Rackspace's plan to beat Amazon: "Fanatical support"December 2, 2011: 7:00 AM ET
The much buzzed about cloud computing provider is planning to take on industry giants not with pure technology, but radical customer service.
FORTUNE -- Rackspace Hosting is one of the most buzzed-about players in cloud computing. The Texas-based company recently hit the $1 billion mark (in annualized run rate revenue), and has signed on more than 160,000 customers. Last year it unveiled OpenStack, an open source cloud platform also backed by NASA.
While giving away your software for free may not sound like the best strategy, Rackspace (RAX) believes it will help accelerate the industry in the long run. The company also believes its dedication to customer support -- not pure technology -- is what gives it an edge over the growing pool of much-larger rivals, which include giants Amazon (AMZN) and Verizon (VZ).
I recently caught up with Graham Weston, chairman and co-founder of Rackspace, to find out how the web-hosting provider has made customer support a core part of its business. Here's an excerpt from our conversation, which took place at the company's new office in San Francisco:
Why did you decide to focus on customer support?
In the original business plan there were very few people involved. But after six months we started to realize that we were getting angry calls from customers. We were getting a lot of customers but piling up angry people in the wake. That's when the turning point happened. We decided to embrace support. The first thing we started to do is answer the telephone. We took the fancy phone system offline and answered every call. That was the beginning of what we call "fanatical support." It took years to build it to what it is today.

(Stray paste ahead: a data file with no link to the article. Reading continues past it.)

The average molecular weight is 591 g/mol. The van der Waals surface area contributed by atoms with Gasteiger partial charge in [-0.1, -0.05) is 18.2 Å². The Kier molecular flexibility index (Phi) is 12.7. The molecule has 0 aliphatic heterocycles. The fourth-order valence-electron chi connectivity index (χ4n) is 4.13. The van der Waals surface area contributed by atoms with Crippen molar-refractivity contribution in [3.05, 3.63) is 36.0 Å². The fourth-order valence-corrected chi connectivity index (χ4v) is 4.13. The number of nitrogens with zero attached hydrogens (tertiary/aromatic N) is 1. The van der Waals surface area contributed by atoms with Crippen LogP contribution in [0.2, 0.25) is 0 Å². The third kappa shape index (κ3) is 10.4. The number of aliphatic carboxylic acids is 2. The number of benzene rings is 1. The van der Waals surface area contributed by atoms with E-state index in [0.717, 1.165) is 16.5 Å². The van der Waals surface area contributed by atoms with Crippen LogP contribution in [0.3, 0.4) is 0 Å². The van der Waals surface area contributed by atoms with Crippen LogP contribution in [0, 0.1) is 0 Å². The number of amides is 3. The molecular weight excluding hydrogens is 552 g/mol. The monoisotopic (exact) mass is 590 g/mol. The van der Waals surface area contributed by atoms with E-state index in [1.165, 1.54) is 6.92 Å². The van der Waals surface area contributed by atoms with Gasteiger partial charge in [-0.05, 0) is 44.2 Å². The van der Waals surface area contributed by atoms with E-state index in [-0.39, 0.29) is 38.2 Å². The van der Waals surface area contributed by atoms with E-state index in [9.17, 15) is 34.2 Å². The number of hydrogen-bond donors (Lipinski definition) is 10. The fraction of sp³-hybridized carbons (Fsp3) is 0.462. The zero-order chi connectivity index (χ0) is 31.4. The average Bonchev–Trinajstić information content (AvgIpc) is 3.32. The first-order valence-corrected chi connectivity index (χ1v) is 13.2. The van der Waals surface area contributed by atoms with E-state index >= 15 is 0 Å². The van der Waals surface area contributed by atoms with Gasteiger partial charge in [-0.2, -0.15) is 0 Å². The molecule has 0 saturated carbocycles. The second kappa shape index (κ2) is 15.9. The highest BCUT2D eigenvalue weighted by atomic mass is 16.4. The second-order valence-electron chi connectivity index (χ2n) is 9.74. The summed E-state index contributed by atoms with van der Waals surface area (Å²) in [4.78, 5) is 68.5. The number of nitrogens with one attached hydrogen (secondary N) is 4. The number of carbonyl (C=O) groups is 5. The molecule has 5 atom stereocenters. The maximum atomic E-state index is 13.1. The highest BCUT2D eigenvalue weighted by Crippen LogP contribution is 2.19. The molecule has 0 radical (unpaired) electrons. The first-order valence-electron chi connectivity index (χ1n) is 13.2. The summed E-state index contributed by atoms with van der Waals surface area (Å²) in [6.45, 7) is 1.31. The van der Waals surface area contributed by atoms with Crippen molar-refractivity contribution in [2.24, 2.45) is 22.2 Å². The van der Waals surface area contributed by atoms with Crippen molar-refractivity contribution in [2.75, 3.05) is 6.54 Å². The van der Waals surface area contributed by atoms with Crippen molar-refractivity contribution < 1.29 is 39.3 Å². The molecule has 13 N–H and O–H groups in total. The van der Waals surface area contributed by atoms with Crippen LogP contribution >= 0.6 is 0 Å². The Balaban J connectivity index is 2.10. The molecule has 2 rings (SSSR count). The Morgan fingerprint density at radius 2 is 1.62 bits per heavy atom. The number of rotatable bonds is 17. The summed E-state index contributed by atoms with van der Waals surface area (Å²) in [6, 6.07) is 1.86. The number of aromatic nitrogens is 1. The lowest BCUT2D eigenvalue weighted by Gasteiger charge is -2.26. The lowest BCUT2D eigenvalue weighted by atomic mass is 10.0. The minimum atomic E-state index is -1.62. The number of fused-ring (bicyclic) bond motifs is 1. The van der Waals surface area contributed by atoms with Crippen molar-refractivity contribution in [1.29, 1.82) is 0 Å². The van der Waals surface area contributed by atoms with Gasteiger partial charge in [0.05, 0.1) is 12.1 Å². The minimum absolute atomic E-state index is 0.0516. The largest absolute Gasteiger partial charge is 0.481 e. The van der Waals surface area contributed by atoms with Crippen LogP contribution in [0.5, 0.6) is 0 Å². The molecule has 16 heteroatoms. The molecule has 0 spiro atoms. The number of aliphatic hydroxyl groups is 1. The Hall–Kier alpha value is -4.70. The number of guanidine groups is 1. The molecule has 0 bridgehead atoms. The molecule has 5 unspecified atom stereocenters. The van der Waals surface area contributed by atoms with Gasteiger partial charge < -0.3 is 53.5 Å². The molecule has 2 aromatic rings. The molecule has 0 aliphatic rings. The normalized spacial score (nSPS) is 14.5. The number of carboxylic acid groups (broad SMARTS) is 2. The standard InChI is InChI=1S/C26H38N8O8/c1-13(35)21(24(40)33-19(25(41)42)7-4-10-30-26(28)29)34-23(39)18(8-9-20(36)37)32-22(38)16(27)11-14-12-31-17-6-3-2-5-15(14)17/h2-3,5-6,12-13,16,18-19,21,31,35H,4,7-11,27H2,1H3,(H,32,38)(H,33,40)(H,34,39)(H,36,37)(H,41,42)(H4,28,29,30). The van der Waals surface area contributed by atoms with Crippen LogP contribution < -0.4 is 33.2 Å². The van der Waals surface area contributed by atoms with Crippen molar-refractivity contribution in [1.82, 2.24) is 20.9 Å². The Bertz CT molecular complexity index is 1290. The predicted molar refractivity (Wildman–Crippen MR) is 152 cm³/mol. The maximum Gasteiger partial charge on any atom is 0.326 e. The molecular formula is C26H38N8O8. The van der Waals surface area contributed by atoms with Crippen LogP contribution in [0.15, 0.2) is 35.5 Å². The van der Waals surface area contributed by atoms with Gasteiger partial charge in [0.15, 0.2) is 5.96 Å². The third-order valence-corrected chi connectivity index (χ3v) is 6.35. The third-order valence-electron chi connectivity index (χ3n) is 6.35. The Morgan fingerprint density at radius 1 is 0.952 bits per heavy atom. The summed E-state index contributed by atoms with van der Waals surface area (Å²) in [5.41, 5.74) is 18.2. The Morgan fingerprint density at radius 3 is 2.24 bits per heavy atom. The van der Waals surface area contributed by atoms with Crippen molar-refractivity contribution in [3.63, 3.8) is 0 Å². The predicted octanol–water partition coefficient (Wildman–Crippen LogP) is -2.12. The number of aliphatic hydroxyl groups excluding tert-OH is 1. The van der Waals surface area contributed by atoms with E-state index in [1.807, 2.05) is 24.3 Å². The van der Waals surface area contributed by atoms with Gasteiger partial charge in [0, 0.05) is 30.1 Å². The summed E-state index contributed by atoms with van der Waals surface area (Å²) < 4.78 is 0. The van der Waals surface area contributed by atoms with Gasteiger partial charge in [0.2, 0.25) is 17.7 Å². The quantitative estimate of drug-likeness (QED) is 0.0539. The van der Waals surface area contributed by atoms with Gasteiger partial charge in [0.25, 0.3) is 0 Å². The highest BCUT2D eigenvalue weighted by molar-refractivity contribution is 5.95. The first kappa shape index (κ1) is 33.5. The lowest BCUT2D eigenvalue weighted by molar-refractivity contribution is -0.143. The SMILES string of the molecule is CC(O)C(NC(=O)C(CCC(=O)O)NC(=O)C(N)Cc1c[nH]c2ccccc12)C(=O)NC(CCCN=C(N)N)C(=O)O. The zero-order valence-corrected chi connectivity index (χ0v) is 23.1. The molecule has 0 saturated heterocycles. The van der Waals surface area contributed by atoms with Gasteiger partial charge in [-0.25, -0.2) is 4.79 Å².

How did you make support a core part of the business?
We said we are not a technology company, we are a service company. We see our whole reason for being is for customers to absolutely trust us and rave about our support. We used a customer satisfaction metric called the Net Promoter score. We made helping people who know less than they do the prize for our employees. We made sure everyone would buy into it. It sounds cliché but the key to it is teams -- dedicated support teams for our customers. Support sounds really fluffy until you have a problem. So the question is do things break? Yes, they break all the time. Software breaks. Things go wrong. But when they go wrong, how long does it take to get them fixed? You notice Google never goes down? It's not because of their servers—it's their people.
But is support enough to compete with Amazon and other rivals?
Yes. There are different kinds of cloud computing approaches emerging. Amazon is a flavor that is totally hands off and raw. There's no support involved -- they will not log on to your machine and fix it for you. They are trying to build a computing resource like electricity that needs no interaction with them. We're building a management resource. If you don't want the management and expertise that we give you wouldn't come to us. In the same way that Apple (AAPL) said we're not going to make a commodity laptop, we're an expertise business. That's the right place for us. The question is, is the cloud about a new way to buy servers or a new way to buy a computing service?